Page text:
Objects, WeakMaps, and Proxies into a Membrane: The es7-membrane design
This wasn't terribly useful, but it was the only option available for many years. Later came WeakMap objects, which added objects as valid keys, provided you used the .get() and .set() methods to pass in both key and value:
You could similarly have a WeakMap that stored references the other way:
This requires, then, two WeakMaps, and defines a proper one-to-one relationship between objects in the "wet" object graph and objects (or proxies) in the "dry" object graph. But this is not the approach I took.
Instead, I created a hybrid of both systems. First, I defined an object
(let's call it
submap for now) which stores references to a
"wet" object, and also to a corresponding "dry" object (or proxy). Then, I
created another wrapper object around it:
Then I defined one WeakMap, and in that map, I required both
the "wet" and the "dry" values point to the
There are a number of advantages to this approach, in my view:
- I can easily define a "damp" object graph value on
submap, by simply adding a new property to
submap.proxiedFields. Similarly, there is no limit to the number of object graphs I can define.
- I can store flags and special proxy functions on the relevant member
submap.proxiedFieldsobject, such as a filter function for the "own keys" of a proxy.
- I can store other object graph metadata on the submap which is not specific to a given object graph, such as a reference to the next object in the prototype chain.
- I can generalize
ProxyMappingconstructor, and define methods on the
ProxyMapping.prototypeobject, for managing access to the various object graph values, fields, and special properties.
submap and the
though, does not a membrane make. It only defines a wrapper for how a
native value in one object graph relates to the equivalent proxies in
other object graphs. For that, we have to put the submaps and
ProxyMapping objects aside.
Membranes and Object Graphs
Borrowing from Tom van Cutsem's visualization of wet and dry object graphs, let's draw a similar diagram with triangles.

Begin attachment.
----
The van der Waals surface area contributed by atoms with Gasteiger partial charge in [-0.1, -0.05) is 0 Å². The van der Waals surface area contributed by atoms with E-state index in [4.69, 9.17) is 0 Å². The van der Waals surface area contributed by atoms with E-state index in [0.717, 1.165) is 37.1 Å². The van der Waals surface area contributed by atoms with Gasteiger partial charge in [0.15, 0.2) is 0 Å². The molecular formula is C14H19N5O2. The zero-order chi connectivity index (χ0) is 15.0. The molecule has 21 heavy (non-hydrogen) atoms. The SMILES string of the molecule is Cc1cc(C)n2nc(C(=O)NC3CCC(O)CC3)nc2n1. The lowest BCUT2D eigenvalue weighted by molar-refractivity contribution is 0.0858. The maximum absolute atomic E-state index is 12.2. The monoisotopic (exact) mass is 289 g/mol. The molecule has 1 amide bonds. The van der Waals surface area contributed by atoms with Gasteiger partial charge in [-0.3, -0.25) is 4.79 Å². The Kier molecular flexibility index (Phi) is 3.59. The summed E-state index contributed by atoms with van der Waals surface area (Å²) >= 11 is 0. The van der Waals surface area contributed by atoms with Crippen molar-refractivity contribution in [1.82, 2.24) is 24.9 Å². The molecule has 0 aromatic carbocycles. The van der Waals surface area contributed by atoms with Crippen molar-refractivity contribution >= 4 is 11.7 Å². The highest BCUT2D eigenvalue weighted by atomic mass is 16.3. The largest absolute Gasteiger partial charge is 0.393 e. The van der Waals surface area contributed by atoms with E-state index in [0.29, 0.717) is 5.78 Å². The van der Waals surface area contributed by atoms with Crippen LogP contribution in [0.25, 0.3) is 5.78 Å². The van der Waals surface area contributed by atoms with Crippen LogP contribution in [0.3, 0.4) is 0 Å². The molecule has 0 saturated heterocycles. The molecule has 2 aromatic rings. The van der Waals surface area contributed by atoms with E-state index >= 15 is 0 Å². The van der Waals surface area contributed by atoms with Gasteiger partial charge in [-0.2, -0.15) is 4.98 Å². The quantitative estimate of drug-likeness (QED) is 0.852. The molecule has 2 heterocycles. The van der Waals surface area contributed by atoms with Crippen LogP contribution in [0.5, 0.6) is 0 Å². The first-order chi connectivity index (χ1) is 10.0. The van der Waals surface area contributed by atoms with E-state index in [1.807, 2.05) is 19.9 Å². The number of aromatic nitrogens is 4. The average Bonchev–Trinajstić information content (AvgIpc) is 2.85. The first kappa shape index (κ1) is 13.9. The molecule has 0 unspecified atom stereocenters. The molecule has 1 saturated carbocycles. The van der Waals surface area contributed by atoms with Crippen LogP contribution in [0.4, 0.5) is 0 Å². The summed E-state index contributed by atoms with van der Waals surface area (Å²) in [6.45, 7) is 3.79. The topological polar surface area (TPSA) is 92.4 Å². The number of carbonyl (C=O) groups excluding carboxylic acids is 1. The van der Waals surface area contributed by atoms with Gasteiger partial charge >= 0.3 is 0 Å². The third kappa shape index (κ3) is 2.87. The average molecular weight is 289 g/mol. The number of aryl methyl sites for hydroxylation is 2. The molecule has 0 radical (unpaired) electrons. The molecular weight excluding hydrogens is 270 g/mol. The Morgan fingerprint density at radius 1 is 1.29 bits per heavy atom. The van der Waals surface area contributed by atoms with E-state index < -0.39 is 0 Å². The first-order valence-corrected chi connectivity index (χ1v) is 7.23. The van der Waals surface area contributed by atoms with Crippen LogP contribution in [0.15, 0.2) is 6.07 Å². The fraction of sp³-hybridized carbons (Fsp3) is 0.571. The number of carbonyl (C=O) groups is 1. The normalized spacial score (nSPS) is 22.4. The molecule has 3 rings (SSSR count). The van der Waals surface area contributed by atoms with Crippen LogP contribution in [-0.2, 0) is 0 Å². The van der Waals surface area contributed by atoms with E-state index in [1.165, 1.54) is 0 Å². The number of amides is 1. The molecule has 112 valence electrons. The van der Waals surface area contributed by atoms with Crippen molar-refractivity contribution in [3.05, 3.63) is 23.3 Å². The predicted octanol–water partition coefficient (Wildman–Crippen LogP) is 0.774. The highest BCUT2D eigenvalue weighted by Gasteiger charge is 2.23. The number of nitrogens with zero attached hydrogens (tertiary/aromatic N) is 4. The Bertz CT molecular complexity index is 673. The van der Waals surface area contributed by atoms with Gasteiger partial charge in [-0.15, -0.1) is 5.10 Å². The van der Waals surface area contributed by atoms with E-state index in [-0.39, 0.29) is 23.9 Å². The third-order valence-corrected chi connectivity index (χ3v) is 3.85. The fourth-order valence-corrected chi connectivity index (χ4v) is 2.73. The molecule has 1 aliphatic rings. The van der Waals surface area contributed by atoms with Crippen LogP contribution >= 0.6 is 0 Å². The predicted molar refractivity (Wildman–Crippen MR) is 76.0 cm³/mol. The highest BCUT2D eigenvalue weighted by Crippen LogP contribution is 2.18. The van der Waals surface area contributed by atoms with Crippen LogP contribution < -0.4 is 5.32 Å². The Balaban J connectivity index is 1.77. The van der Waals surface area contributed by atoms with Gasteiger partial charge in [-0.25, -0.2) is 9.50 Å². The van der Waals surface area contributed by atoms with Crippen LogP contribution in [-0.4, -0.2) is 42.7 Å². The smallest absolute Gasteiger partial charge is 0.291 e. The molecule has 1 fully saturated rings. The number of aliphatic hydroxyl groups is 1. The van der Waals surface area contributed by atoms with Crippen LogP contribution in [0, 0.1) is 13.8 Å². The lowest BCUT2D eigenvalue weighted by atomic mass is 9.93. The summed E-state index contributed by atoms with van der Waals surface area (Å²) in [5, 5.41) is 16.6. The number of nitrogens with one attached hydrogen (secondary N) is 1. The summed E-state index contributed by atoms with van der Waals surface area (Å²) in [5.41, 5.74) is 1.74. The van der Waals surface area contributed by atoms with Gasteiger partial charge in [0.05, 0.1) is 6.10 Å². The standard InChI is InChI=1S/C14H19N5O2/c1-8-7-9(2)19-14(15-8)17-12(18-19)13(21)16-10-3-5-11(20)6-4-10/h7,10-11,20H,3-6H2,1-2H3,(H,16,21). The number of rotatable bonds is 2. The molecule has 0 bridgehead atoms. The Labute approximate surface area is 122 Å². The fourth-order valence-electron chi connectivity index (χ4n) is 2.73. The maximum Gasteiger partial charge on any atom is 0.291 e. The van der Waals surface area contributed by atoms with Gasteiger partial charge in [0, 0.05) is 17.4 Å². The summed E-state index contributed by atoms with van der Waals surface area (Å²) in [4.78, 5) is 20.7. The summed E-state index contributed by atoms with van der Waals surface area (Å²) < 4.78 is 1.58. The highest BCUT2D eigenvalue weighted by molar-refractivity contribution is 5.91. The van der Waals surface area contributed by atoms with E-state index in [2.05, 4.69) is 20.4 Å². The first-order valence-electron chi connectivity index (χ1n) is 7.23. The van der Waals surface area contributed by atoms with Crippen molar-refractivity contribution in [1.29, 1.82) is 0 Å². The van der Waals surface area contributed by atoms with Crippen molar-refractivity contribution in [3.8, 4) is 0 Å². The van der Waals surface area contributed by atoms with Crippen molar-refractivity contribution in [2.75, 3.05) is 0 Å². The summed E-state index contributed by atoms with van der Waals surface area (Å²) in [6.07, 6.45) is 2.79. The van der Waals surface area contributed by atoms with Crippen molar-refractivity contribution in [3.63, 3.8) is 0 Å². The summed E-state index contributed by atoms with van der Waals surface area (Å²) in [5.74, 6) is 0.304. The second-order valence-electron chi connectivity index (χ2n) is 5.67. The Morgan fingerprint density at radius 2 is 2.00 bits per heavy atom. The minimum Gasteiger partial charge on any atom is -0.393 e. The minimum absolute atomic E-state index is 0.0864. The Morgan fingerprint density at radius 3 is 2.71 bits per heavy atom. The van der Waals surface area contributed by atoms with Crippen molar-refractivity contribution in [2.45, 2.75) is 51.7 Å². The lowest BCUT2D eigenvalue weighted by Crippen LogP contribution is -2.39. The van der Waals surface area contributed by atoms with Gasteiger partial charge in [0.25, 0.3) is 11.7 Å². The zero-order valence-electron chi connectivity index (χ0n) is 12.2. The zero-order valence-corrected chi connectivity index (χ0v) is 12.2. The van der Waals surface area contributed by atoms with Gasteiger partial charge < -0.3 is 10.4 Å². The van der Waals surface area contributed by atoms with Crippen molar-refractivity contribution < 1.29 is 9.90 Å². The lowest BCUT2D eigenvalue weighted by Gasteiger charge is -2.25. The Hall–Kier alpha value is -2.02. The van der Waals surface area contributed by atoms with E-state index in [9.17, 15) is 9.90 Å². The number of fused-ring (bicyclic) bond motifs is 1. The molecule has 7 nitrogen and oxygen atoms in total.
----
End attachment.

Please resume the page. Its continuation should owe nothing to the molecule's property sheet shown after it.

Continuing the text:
D3 are the "original"
objects (or functions).
d(W1) is a "dry" proxy to the "wet"
W1, and similarly,
d(W2) is a "dry" proxy
to the "wet" object
W2. The "wet" object graph also has a
proxy to the "dry" object graph, in the form of
Finally, the "damp" object graph has proxies to the "wet" and "dry"
object graphs, in
In the original membrane designs, you couldn't have a "damp" graph. Nobody really considered it. But there are a few different use-cases I can imagine:
- Different levels of privileges or security clearance, with different API's exposed to the proxies
- A common base set of proxies, and then special extended sets of proxies for specific sections of the object graph (example: shadow content of Web Components should only be available to the code owning the component)
- A function broken up into different phases: precondition,
postcondition, argument validation, main body
- Special case: logging entry and exit
- Special case: class invariants when body doesn't throw
- Think aspect-oriented programming, in a possibly ugly mess
- This doesn't allow code running between lines of a function - at least, I don't see how that would be possible without an interpreter like ye olde Narcissus.
- A "read-only" view of an object graph, where .defineProperty() returns false every time. (As opposed to a hidden or "whitelisted" object graph.)